Uncertain Election Results in Côte d’Ivoire Leave the Country on Edge

With both sides claiming victory in last month's presidential elections, life is tense for those living in this once prosperous West African nation. Rumors of civil war run rampant.

AFP/Getty Images
AFP/Getty Images

The first round of elections on Oct. 31 went fairly smoothly, with LMP-party candidate Gbagbo winning with 38 percent, RDR candidate Ouattara attaining 32 percent and PDCI candidate Henri Bedie winning 25 percent of the vote. The aliance of former rivals PDCI and RDR was put into action for the second round through their common party, RHDP, with Ouattara promising to elect a PDCI prime minister should he win. In return, Bedie gave his full public support to Ouattara, ensuring the vote of many, mostly Baoulé people, who otherwise would likely have voted for Gbagbo.

Ouattara, however, has instead severely angered many PDCI supporters by selecting Forces Nouvelles leader Guillaume Soro to the position of prime minister and minister of defense. Rumors abound in local media with stories of Bedie storming out of the protection of the Golf Hotel in anger. Others insist that his hasty departure has nothing to do with the selection and that he has, in fact, actually given his blessing to the new government, which he sees as only a temporary and tactical move to secure the country.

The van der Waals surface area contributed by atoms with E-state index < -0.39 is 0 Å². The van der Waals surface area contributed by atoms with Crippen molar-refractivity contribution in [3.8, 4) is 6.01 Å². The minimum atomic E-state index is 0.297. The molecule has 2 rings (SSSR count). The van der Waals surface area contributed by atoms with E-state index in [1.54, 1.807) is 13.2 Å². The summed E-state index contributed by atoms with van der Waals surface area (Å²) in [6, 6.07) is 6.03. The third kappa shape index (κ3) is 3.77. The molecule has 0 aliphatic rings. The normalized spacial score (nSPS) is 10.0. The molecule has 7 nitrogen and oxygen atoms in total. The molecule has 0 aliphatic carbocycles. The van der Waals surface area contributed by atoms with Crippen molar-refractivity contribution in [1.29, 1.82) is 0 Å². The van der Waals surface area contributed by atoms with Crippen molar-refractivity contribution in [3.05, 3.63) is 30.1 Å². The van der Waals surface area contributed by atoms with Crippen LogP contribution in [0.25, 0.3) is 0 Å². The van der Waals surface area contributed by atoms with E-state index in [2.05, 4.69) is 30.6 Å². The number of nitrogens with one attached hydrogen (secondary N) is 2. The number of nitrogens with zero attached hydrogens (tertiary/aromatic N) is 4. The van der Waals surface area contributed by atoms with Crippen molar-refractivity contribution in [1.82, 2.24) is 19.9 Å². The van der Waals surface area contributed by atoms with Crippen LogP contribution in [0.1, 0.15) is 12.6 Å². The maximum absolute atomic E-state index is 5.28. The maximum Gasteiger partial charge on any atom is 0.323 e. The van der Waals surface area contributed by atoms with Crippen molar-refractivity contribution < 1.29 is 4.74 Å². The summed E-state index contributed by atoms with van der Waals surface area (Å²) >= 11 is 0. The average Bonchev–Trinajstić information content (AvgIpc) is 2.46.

On Nov. 28, the second round of elections was marred by observations of serious election crimes, including the destruction of election materials, voter intimidation and ballot-box theft. The day before the election, protesters clashed with police; three people were shot dead, and seven were injured. Many people simply stayed home, and the long lines seen in the first round at each polling station were severely diminished.

Local and international media originally announced that, because of intimidation from both sides in different areas, voter turnout was down from the high 84 percent turnout of the first round to around only 70 percent. Days later, this reported number changed in the international media and CEI’s (the electoral commission) results.

Voter turnout then skyrocketed to 81.12 percent, and an extra 64,290 registered voters were mysteriously added to the previously U.N.-sanctioned registered-voter list (pdf) within the CEI results, actually increasing the overall number of voters from the first to the second rounds. According to the CEI results, voter turnout increased in 30 percent of the polling stations, including drastic increases in two of the three later contested regions.